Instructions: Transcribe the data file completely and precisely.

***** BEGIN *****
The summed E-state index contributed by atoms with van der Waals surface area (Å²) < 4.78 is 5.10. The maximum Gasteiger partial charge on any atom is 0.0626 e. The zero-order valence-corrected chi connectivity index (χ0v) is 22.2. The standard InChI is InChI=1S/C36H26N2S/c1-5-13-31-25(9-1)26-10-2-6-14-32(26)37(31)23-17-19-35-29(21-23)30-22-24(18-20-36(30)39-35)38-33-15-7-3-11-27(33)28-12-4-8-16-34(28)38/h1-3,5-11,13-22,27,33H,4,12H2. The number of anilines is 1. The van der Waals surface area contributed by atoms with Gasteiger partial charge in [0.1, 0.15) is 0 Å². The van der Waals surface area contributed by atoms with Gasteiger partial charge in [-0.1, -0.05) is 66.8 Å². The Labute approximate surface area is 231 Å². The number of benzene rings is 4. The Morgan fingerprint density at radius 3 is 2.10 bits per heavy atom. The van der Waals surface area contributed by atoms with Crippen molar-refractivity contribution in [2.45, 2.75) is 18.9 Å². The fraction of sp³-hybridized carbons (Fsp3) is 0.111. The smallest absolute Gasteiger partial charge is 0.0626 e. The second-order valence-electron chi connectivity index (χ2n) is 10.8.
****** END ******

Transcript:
The summed E-state index contributed by atoms with van der Waals surface area (Å²) < 4.78 is 5.10. The maximum Gasteiger partial charge on any atom is 0.0626 e. The zero-order valence-corrected chi connectivity index (χ0v) is 22.2. The standard InChI is InChI=1S/C36H26N2S/c1-5-13-31-25(9-1)26-10-2-6-14-32(26)37(31)23-17-19-35-29(21-23)30-22-24(18-20-36(30)39-35)38-33-15-7-3-11-27(33)28-12-4-8-16-34(28)38/h1-3,5-11,13-22,27,33H,4,12H2. The number of anilines is 1. The van der Waals surface area contributed by atoms with Gasteiger partial charge in [0.1, 0.15) is 0 Å². The van der Waals surface area contributed by atoms with Gasteiger partial charge in [-0.1, -0.05) is 66.8 Å². The Labute approximate surface area is 231 Å². The number of benzene rings is 4. The Morgan fingerprint density at radius 3 is 2.10 bits per heavy atom. The van der Waals surface area contributed by atoms with Crippen molar-refractivity contribution in [2.45, 2.75) is 18.9 Å². The fraction of sp³-hybridized carbons (Fsp3) is 0.111. The smallest absolute Gasteiger partial charge is 0.0626 e. The second-order valence-electron chi connectivity index (χ2n) is 10.8.